Left: Chase caught this nice Mackerel on a Jerk Bait while fishing with his dad Javy! Right: Melissa Brown caught her first Rockfish trolling a drone spoon on a #2 planer in Eastern Bay this weekend!

Rockfish: There is a great rockfish bite in both the main bay and the rivers! In the main bay, our staff has had success live lining spot at Love Point, and also fishing with soft crab! Soft crab will definitely be your best bet if fishing from shore, either in the main bay or the rivers. Soft crab is also great to use around structure like the bay bridge or the light houses, as is live spot. Jigging is also productive. We found a great bite in the Magothy River this week by marking fish on our electronics and jigging them up! Look for them around reef and and drop offs. Early morning and late evening topwater is also on fire in all of the rivers. Cast in shallow water towards points and rockpiles. Also don’t be afraid to search for them by looking for breaking fish and birds. There you will find rockfish mixed with…

Spanish Mackerel and Bluefish: The storms and rain have definitely moved things around, and it seems to be in our favor! Schools of spanish mackerel are now being reported the whole way up to the mouth of the Severn, and there are plenty of bluefish mixed in. There is also still a solid bite from Poplar Island down to Point lookout. Cast metal jigs and jerk baits with a fast retrieve when you find those breakers! You can also troll using #1 or #2 planers an 00-1 size spoons. This is a great way to cover some ground when the breakers aren’t as obvious! Spoonbrella rigs have reportedly been working really well for Bluefish!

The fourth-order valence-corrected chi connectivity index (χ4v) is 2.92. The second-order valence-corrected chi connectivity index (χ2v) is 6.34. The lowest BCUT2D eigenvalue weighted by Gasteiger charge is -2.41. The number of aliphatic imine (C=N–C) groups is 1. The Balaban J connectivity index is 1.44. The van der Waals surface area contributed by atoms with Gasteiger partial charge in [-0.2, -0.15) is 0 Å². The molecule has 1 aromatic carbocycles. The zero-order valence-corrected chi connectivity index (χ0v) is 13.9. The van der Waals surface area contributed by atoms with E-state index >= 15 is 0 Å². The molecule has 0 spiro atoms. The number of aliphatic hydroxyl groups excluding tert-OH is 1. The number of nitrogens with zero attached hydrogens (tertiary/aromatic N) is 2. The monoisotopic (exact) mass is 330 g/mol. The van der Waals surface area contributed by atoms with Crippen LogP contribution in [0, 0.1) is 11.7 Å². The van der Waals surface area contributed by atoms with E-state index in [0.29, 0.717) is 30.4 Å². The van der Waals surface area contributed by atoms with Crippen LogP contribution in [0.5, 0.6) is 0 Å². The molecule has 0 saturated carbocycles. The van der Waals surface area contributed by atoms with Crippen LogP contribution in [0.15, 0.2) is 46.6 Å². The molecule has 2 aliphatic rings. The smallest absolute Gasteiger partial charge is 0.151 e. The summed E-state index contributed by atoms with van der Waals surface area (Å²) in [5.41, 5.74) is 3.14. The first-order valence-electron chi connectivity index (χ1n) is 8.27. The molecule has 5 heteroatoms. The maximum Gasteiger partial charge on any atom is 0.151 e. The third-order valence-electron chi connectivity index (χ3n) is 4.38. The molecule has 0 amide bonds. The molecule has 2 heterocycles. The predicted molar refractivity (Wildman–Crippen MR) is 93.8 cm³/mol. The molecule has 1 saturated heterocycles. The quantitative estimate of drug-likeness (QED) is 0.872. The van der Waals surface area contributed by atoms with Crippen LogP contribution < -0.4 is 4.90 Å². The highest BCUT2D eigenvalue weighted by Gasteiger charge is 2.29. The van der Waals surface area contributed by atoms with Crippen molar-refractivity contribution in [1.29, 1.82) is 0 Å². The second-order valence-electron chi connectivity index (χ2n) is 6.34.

Red Drum: There are still reports of bull reds being caught as far north as Eastern Bay, but it’s anyone’s guess as to how the rain will affect them. Generally, people are finding them on their sonar or side scan and are jigging soft plastics or dropping soft crab on the bottom. Our suggestion is to go out for mackerel, rockfish and bluefish in the mid-bay, but keep rods rigged for bull reds on the boat in case you spot them! You can also sometimes locate them by spotting a chum slick or a swirl on the water.
Of course, there are reports of them being marked and caught on the bottom further south around Solomon’s and Point Lookout, along with…

Cobia: Cobia are definitely in the area from Solomons down to Cape Charles and can be caught chumming, trolling or sight casting. Recently, most reports have been from people who anchored up on points and caught them with fresh alewife, but we also heard of some nice sized fish caught trolling surgical hoses and sight casting! On a bright, calm day, trolling while also having rods rigged up with bucktails prepared to sight cast is the way to go!

Croaker/Perch/Spot: A less-reported on species that we are actually super excited about is croaker! We are seeing more croaker being caught in this area the bay than we have in years, including some really nice sized ones! Soft crabs seems to be the bait of choice for this fish as well, and they are easy to catch from piers in the rivers and the main bay! Lots of white perch and spot are also being caught in the rivers and bay using pieces of soft crab on a bottom rig or sabiki rig. Additionally, reports from our White Perch Open last weekend indicate that Beetle Spins are a great lure to target perch with!